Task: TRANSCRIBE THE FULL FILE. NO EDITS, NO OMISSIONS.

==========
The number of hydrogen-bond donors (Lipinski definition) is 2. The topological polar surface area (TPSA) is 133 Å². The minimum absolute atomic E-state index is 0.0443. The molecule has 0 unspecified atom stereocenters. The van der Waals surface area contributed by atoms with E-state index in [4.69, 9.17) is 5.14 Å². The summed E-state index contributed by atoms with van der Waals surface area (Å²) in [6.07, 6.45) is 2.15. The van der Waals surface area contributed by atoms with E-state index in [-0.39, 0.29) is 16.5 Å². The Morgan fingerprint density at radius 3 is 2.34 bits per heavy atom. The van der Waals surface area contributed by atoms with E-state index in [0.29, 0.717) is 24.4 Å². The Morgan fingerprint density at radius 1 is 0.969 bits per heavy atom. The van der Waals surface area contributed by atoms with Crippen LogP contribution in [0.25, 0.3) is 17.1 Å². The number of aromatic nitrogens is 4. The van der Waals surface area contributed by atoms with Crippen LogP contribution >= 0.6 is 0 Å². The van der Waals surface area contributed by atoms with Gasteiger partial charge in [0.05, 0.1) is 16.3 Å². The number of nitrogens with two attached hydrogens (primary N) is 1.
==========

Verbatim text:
The number of hydrogen-bond donors (Lipinski definition) is 2. The topological polar surface area (TPSA) is 133 Å². The minimum absolute atomic E-state index is 0.0443. The molecule has 0 unspecified atom stereocenters. The van der Waals surface area contributed by atoms with E-state index in [4.69, 9.17) is 5.14 Å². The summed E-state index contributed by atoms with van der Waals surface area (Å²) in [6.07, 6.45) is 2.15. The van der Waals surface area contributed by atoms with E-state index in [-0.39, 0.29) is 16.5 Å². The Morgan fingerprint density at radius 3 is 2.34 bits per heavy atom. The van der Waals surface area contributed by atoms with E-state index in [0.29, 0.717) is 24.4 Å². The Morgan fingerprint density at radius 1 is 0.969 bits per heavy atom. The van der Waals surface area contributed by atoms with Crippen LogP contribution in [0.25, 0.3) is 17.1 Å². The number of aromatic nitrogens is 4. The van der Waals surface area contributed by atoms with Crippen LogP contribution >= 0.6 is 0 Å². The van der Waals surface area contributed by atoms with Gasteiger partial charge in [0.05, 0.1) is 16.3 Å². The number of nitrogens with two attached hydrogens (primary N) is 1.